International Movement Against All Forms of Discrimination and Racism Voices of the Minority Women in Japan

John Correll’s letter to the Co-Curator of the Last Act Exhibition National Air and Space Museum Smithsonian Institution in Washington, DC concerning the comparison of Japanese suffering at Hiroshima and Nagasaki and Japanese acts of atrocities

Journal of Asian American Studies Vol.6, 2003

Research paper and photo gallery of comfort women

Soh, Chunghee Sarah

  • Institute for Corean-American Studies Fellow (links at bottom of page to three of her works concerning the comfort women issue, including Japan Policy Research Institute Working Paper No. 77, May 2001, "Japan's Responsibility Toward Comfort Women Survivors")
  • "The Korean "Comfort Women": Movement for Redress" Asian Survey, Vol. 36, No. 12: 1226-1240
  • “Japan’s National/Asian Women’s Fund for ‘Comfort Women.’” Pacific Affairs 76, No. 2 (summer 2003): 209-233.
  • "Uncovering the truth about the "comfort women"." Women's Studies International Forum (1998), Vol. 21, No. 4: 451-454.
  • “Women’s Sexual Labor and State in Korean History.” Journal of Women’s History 15, No. 4 (winter 2004): 170-177.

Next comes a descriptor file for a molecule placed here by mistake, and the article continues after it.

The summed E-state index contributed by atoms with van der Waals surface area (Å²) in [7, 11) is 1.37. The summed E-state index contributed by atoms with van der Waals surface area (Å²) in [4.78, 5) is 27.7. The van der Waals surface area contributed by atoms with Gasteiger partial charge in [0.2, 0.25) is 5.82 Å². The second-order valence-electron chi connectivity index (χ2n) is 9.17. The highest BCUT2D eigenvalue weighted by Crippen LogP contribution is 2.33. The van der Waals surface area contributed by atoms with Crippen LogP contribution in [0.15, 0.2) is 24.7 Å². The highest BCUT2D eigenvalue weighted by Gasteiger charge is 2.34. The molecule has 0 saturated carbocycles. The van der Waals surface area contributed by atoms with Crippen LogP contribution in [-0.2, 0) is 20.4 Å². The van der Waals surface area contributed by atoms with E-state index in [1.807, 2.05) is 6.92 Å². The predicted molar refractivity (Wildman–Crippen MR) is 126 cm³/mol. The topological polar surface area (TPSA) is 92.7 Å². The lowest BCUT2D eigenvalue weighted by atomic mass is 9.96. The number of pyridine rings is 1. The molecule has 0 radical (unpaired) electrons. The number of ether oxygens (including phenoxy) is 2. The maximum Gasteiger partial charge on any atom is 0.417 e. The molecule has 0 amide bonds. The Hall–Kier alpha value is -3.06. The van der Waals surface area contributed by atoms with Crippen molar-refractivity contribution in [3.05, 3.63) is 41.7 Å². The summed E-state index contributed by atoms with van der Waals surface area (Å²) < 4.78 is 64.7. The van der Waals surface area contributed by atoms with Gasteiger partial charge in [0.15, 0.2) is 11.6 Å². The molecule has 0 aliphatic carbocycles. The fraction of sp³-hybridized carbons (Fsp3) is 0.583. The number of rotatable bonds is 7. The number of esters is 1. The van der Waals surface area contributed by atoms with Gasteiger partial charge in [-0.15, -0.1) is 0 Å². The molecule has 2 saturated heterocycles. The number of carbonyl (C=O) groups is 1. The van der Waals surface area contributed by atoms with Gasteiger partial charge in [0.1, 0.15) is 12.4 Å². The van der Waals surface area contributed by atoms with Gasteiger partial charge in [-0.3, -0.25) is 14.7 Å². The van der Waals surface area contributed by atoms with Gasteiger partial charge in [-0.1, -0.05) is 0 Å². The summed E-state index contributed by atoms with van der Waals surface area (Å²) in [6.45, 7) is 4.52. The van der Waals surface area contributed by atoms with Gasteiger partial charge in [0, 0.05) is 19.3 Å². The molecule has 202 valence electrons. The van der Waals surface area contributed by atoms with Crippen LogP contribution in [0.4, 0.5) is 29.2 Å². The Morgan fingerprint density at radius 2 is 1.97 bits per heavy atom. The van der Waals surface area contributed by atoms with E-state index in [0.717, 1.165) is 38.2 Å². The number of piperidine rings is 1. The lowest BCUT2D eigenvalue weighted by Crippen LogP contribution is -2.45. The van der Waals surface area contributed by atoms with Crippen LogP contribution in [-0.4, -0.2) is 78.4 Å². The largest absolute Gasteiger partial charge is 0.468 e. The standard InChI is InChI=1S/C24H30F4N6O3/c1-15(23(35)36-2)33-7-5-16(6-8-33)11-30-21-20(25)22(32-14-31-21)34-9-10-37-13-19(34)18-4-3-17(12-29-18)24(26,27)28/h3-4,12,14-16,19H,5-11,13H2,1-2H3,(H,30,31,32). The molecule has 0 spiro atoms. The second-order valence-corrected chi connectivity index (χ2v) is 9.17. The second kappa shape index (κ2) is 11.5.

Tokyo Kaleidoscope June 7, 1996, "Japanese Army Sex Slaves"

 

Chung, Chin Sung. “The Origin and Development of the Military Sexual Slavery Problem in Imperial Japan.” positions: east asia cultures critique 5, No. 1 (spring 1997): 219-253.

 

Hein, Laura. “Savage Irony: The Imaginative Power of the Military Comfort Women in the 1990s.” Gender and History 11, No. 2 (July 1999): 336-72.

 

Hsu, Yvonne Park. “ ‘Comfort Women’ from Korea: Japan’s World War II Sex Slaves and the Legitimacy of their Claims to Reparations.” Pacific Rim Law and Policy Journal 2, No. 1 (winter 1993): 97-129.

 

Kim, Hyun Sook. “History and Memory: The ‘Comfort Women’ Controversy.” positions: east asia cultures critique 5, No. 1 (spring 1997): 73-106.

 

Kim-Gibson, Sai Sil. “They Are Our Grandmas.” positions: east asia cultures critique 5, No.1 (spring 1997): 255-274.

 

Min, Pyong Gap. “Korean ‘Comfort Women’: The Intersection of Colonial Power, Gender, and Class.” Gender and Society 17, No. 6 (December 2003): 938-957.

 

Park, Won Soon. “Japanese Reparations Policies and the ‘Comfort Women’ Question". positions: east asia cultures critique 5, No. 1 (spring 1997: 107-134.

 

Park, You-me. “Comforting the Nation: ‘Comfort Women,’ the Politics of Apology and the Workings of Gender.” Interventions, Vol. 2 (2), 199-211.

 

Ueno, Chizuko. “The Japanese Responsibility for Military Rape During World War II.” Asian Studies Review 17, No. 3 (1994): 102-107.

 

Wakabayashi, Bob Tadashi. “Comfort Women: Beyond Litigious Feminism.” Monumenta Nipponica 58, No. 2 (summer 2003): 223-258.

 

Watanabe, Kazuko. “Militarism, Colonialism, and the Trafficking of Women: ‘Comfort Women’ Forced into Sexual Labor for Japanese Soldiers.” Bulletin of Concerned Asian Scholars 26, No. 4 (October-December 1994): 2-17.

 

Watanabe, K. "Trafficking in Women's Bodies, Then and Now: The Issue of Military "Comfort Women", Women's Studies Quarterly, 1999, Vol. 27, No. 1/2: 19-31